_ Introduction: to be offered every semester in our CS2 course (CS 271). Introductory topics from all areas, such as parallel control statements; shared memory language extensions and libraries; tasks, threads, and synchronization; and performance considerations. We are envisioning C# as the teaching language (at least for this module) because it provides well-designed mechanisms that correspond to these topics along with foundationally sound teaching materials ; thanks to the Mono Project, C# and other .NET CLI languages can be used on all major platforms.
_ Programming: to be offered every semester in our intermediate object-oriented development course (CS 313). Paradigms (mostly thread-based) and related semantics and correctness issues; parallel programming paradigms; parallel programming notations; semantics and correctness issues; and select concurrency topics. C# would be an effective teaching language for this module and the entire course.
_ Architecture: to be offered every fall in our intro systems/architecture course (CS 264). The various dimensions of the architectural design space, memory hierarchy, data representation, and performance metrics.
_ Algorithms: to be offered every spring in our data structures and algorithms course (CS 363). Models of computation and complexity, basic algorithmic paradigms, and specific problems and their algorithmic solutions.
Several advanced modules in programming and distributed computing, typically offered every three semesters, are also under development:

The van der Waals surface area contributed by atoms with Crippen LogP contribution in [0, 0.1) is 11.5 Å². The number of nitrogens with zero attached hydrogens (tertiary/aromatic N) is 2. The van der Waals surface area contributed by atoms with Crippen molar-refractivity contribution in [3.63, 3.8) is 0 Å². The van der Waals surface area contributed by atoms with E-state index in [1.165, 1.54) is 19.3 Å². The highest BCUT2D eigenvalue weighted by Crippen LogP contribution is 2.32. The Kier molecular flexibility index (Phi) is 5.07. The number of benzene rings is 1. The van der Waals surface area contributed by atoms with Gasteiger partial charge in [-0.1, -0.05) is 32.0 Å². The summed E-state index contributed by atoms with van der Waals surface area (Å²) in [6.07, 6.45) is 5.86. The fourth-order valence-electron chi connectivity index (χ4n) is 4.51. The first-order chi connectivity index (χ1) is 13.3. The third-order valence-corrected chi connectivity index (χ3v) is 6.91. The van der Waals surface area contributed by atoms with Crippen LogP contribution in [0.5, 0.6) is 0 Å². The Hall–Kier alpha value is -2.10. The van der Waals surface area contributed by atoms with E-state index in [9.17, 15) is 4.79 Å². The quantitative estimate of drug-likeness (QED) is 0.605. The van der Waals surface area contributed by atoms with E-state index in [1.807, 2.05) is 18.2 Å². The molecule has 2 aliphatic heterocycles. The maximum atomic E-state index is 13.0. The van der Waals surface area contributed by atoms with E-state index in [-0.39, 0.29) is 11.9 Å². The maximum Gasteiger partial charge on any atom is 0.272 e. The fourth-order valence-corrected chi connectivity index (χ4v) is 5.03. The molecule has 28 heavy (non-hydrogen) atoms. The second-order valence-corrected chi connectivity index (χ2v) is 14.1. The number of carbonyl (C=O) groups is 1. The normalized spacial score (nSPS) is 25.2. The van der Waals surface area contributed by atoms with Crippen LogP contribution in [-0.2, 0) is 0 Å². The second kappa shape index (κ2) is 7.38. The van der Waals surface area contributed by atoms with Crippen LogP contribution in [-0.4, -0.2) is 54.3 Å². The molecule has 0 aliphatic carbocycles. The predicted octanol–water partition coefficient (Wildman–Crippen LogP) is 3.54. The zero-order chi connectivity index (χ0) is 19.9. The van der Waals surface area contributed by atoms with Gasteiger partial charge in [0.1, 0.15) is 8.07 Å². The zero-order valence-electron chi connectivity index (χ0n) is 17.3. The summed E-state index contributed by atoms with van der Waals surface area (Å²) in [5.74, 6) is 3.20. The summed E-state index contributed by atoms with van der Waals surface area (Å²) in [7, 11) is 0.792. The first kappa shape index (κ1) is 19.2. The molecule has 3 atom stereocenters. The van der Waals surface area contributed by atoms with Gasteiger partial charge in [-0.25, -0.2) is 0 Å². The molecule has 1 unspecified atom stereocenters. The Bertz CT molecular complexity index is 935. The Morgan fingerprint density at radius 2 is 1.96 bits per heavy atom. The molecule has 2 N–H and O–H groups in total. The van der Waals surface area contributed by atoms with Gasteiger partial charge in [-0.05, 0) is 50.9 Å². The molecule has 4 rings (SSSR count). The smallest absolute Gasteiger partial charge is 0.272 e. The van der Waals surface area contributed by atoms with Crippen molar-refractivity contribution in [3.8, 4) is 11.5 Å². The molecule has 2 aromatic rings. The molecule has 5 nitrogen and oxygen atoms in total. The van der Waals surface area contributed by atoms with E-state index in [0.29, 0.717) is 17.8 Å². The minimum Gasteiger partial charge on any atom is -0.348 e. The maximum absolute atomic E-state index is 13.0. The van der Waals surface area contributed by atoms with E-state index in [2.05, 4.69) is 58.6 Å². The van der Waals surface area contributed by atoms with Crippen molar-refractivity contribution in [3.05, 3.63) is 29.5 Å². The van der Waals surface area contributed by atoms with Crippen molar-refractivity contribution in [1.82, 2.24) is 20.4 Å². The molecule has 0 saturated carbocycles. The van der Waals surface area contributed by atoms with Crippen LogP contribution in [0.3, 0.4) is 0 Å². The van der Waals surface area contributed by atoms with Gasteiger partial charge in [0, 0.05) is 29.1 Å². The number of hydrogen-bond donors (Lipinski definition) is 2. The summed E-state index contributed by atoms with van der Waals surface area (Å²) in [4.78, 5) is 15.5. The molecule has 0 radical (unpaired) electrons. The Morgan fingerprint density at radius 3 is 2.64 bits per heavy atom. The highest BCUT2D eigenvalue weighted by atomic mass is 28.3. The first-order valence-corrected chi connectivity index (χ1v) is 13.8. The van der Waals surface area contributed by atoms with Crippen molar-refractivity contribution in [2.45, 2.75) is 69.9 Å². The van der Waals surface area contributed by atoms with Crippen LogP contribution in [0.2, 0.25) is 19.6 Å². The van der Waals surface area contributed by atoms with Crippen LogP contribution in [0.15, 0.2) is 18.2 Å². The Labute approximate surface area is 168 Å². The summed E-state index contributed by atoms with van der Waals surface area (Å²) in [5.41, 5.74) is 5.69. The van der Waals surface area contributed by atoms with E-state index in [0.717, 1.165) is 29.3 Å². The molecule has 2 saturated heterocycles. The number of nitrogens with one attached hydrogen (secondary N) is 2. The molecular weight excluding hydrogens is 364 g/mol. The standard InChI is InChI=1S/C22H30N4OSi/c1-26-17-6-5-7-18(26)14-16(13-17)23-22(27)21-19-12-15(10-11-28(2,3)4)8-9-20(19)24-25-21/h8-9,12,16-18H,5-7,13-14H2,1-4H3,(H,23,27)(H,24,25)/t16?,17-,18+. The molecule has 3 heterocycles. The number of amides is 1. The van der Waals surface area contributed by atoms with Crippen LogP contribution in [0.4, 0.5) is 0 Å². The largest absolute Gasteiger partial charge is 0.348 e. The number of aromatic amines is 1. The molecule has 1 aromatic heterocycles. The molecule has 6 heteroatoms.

_ Advanced Programming: parallel programming and concurrency topics from a programming language principles and paradigms perspective-including actors, software transactional memory, and data parallelism- using F# or Scala for programming projects. This module will be incorporated in the following courses:
– CS 372: Programming Languages
– CS 373: Advanced Object-Oriented Development
_ Distributed Foundations: foundational topics including architecture classes, models and complexity, and concurrency topics. This module will be incorporated in the following courses:
– CS 339: Distributed Systems
– CS 364: High-Performance Computing
_ Distributed Programming and Applications: languages, frameworks, and software architectures for distributed computing-including client-server and message-based approaches-, semantics and correctness issues, performance issues, and advanced topics. This module will be incorporated in the following courses:
– CS 322: Software Development for Wireless/ Mobile Devices
– CS 338: Server-Side Software Development